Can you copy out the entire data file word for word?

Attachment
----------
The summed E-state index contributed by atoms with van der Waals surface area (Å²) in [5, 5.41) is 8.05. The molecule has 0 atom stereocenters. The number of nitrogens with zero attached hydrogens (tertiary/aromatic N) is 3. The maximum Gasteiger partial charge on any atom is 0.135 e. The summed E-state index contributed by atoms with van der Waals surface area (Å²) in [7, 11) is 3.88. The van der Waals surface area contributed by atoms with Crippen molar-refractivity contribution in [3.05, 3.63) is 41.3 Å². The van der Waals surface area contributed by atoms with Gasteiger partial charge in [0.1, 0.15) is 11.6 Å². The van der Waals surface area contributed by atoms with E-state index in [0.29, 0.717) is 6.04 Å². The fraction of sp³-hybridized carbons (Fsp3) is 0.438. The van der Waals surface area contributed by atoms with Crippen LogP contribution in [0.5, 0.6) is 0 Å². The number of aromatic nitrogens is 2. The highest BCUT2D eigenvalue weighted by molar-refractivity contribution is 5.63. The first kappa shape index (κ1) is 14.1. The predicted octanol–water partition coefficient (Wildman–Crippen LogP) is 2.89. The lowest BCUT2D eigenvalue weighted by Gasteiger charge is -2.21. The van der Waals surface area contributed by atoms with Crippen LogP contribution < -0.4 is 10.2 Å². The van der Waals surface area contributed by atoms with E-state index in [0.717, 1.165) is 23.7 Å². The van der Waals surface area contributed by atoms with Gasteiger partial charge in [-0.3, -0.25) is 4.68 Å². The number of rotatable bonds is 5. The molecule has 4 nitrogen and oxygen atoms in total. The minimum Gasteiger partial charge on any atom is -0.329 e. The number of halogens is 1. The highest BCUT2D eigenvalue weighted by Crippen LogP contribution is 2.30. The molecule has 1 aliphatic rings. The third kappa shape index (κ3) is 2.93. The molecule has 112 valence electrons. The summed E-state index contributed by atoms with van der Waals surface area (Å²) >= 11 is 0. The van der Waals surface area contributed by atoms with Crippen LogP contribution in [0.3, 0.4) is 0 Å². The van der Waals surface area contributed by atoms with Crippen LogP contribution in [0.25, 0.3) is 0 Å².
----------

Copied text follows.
The summed E-state index contributed by atoms with van der Waals surface area (Å²) in [5, 5.41) is 8.05. The molecule has 0 atom stereocenters. The number of nitrogens with zero attached hydrogens (tertiary/aromatic N) is 3. The maximum Gasteiger partial charge on any atom is 0.135 e. The summed E-state index contributed by atoms with van der Waals surface area (Å²) in [7, 11) is 3.88. The van der Waals surface area contributed by atoms with Crippen molar-refractivity contribution in [3.05, 3.63) is 41.3 Å². The van der Waals surface area contributed by atoms with Gasteiger partial charge in [0.1, 0.15) is 11.6 Å². The van der Waals surface area contributed by atoms with E-state index in [0.29, 0.717) is 6.04 Å². The fraction of sp³-hybridized carbons (Fsp3) is 0.438. The van der Waals surface area contributed by atoms with Crippen LogP contribution in [0.5, 0.6) is 0 Å². The number of aromatic nitrogens is 2. The highest BCUT2D eigenvalue weighted by molar-refractivity contribution is 5.63. The first kappa shape index (κ1) is 14.1. The predicted octanol–water partition coefficient (Wildman–Crippen LogP) is 2.89. The lowest BCUT2D eigenvalue weighted by Gasteiger charge is -2.21. The van der Waals surface area contributed by atoms with Crippen LogP contribution < -0.4 is 10.2 Å². The van der Waals surface area contributed by atoms with E-state index in [0.717, 1.165) is 23.7 Å². The van der Waals surface area contributed by atoms with Gasteiger partial charge in [-0.3, -0.25) is 4.68 Å². The number of rotatable bonds is 5. The molecule has 4 nitrogen and oxygen atoms in total. The minimum Gasteiger partial charge on any atom is -0.329 e. The number of halogens is 1. The highest BCUT2D eigenvalue weighted by Crippen LogP contribution is 2.30. The molecule has 1 aliphatic rings. The third kappa shape index (κ3) is 2.93. The molecule has 112 valence electrons. The summed E-state index contributed by atoms with van der Waals surface area (Å²) >= 11 is 0. The van der Waals surface area contributed by atoms with Crippen LogP contribution in [0.3, 0.4) is 0 Å². The van der Waals surface area contributed by atoms with Crippen LogP contribution in [0.25, 0.3) is 0 Å².